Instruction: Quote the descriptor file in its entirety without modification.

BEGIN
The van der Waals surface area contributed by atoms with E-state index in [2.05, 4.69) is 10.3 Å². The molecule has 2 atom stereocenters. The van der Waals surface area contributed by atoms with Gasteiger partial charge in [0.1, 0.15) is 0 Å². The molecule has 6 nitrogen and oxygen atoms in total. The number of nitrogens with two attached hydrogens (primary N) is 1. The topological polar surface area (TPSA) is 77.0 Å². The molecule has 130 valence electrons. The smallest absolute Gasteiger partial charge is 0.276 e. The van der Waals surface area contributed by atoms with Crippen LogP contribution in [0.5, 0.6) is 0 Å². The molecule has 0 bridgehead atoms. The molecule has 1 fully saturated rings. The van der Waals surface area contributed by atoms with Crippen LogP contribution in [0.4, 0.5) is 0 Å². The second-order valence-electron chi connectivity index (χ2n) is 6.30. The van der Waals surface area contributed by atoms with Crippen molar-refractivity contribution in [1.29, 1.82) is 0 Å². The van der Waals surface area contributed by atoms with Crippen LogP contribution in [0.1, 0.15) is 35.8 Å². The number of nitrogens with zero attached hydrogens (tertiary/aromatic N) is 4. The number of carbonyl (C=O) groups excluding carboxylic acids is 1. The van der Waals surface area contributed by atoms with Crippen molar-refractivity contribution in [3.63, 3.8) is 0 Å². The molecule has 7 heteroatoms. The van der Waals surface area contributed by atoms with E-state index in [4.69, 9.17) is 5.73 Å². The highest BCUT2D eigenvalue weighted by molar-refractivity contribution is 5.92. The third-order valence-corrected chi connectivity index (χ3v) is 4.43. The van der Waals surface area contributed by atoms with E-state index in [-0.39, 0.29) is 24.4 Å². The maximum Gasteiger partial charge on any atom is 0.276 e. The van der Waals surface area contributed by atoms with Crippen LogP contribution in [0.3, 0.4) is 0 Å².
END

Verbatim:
The van der Waals surface area contributed by atoms with E-state index in [2.05, 4.69) is 10.3 Å². The molecule has 2 atom stereocenters. The van der Waals surface area contributed by atoms with Gasteiger partial charge in [0.1, 0.15) is 0 Å². The molecule has 6 nitrogen and oxygen atoms in total. The number of nitrogens with two attached hydrogens (primary N) is 1. The topological polar surface area (TPSA) is 77.0 Å². The molecule has 130 valence electrons. The smallest absolute Gasteiger partial charge is 0.276 e. The van der Waals surface area contributed by atoms with Crippen LogP contribution in [0.5, 0.6) is 0 Å². The molecule has 0 bridgehead atoms. The molecule has 1 fully saturated rings. The van der Waals surface area contributed by atoms with Crippen LogP contribution in [0.4, 0.5) is 0 Å². The second-order valence-electron chi connectivity index (χ2n) is 6.30. The van der Waals surface area contributed by atoms with Crippen molar-refractivity contribution in [1.29, 1.82) is 0 Å². The van der Waals surface area contributed by atoms with Crippen LogP contribution in [0.1, 0.15) is 35.8 Å². The number of nitrogens with zero attached hydrogens (tertiary/aromatic N) is 4. The number of carbonyl (C=O) groups excluding carboxylic acids is 1. The van der Waals surface area contributed by atoms with Crippen molar-refractivity contribution in [3.63, 3.8) is 0 Å². The molecule has 7 heteroatoms. The van der Waals surface area contributed by atoms with E-state index in [4.69, 9.17) is 5.73 Å². The highest BCUT2D eigenvalue weighted by molar-refractivity contribution is 5.92. The third-order valence-corrected chi connectivity index (χ3v) is 4.43. The van der Waals surface area contributed by atoms with E-state index in [-0.39, 0.29) is 24.4 Å². The maximum Gasteiger partial charge on any atom is 0.276 e. The van der Waals surface area contributed by atoms with Crippen LogP contribution in [0.3, 0.4) is 0 Å².